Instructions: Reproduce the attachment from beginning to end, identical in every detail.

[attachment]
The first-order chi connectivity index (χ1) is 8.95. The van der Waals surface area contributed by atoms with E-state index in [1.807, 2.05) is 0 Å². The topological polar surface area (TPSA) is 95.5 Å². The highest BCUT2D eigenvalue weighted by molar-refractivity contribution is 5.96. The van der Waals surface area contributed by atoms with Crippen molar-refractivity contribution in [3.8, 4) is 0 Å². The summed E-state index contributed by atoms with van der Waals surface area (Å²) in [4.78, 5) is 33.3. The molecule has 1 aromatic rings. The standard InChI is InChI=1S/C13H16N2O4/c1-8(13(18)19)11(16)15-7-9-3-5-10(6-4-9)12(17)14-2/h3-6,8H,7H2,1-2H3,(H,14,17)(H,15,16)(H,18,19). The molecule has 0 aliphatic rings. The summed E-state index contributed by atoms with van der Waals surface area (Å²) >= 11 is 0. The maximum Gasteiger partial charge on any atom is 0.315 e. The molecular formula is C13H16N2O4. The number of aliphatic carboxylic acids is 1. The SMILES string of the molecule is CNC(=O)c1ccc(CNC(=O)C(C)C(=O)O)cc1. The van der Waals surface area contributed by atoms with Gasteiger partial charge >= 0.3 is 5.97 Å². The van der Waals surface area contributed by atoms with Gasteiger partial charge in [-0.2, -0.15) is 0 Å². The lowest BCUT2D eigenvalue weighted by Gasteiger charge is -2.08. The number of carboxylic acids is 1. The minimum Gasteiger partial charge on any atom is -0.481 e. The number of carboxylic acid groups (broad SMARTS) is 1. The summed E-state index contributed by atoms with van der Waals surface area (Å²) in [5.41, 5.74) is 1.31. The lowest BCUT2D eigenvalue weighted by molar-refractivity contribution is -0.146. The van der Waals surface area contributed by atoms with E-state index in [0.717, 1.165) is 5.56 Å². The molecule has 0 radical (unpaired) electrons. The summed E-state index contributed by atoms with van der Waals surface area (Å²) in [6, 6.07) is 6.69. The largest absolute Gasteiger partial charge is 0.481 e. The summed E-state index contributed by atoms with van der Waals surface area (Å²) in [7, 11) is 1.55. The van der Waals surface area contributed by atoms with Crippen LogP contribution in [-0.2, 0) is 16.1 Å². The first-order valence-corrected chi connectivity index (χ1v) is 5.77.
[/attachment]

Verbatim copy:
The first-order chi connectivity index (χ1) is 8.95. The van der Waals surface area contributed by atoms with E-state index in [1.807, 2.05) is 0 Å². The topological polar surface area (TPSA) is 95.5 Å². The highest BCUT2D eigenvalue weighted by molar-refractivity contribution is 5.96. The van der Waals surface area contributed by atoms with Crippen molar-refractivity contribution in [3.8, 4) is 0 Å². The summed E-state index contributed by atoms with van der Waals surface area (Å²) in [4.78, 5) is 33.3. The molecule has 1 aromatic rings. The standard InChI is InChI=1S/C13H16N2O4/c1-8(13(18)19)11(16)15-7-9-3-5-10(6-4-9)12(17)14-2/h3-6,8H,7H2,1-2H3,(H,14,17)(H,15,16)(H,18,19). The molecule has 0 aliphatic rings. The summed E-state index contributed by atoms with van der Waals surface area (Å²) >= 11 is 0. The maximum Gasteiger partial charge on any atom is 0.315 e. The molecular formula is C13H16N2O4. The number of aliphatic carboxylic acids is 1. The SMILES string of the molecule is CNC(=O)c1ccc(CNC(=O)C(C)C(=O)O)cc1. The van der Waals surface area contributed by atoms with Gasteiger partial charge >= 0.3 is 5.97 Å². The van der Waals surface area contributed by atoms with Gasteiger partial charge in [-0.2, -0.15) is 0 Å². The lowest BCUT2D eigenvalue weighted by Gasteiger charge is -2.08. The number of carboxylic acids is 1. The minimum Gasteiger partial charge on any atom is -0.481 e. The number of carboxylic acid groups (broad SMARTS) is 1. The summed E-state index contributed by atoms with van der Waals surface area (Å²) in [5.41, 5.74) is 1.31. The lowest BCUT2D eigenvalue weighted by molar-refractivity contribution is -0.146. The van der Waals surface area contributed by atoms with E-state index in [0.717, 1.165) is 5.56 Å². The molecule has 0 radical (unpaired) electrons. The summed E-state index contributed by atoms with van der Waals surface area (Å²) in [6, 6.07) is 6.69. The largest absolute Gasteiger partial charge is 0.481 e. The summed E-state index contributed by atoms with van der Waals surface area (Å²) in [7, 11) is 1.55. The van der Waals surface area contributed by atoms with Crippen LogP contribution in [-0.2, 0) is 16.1 Å². The first-order valence-corrected chi connectivity index (χ1v) is 5.77.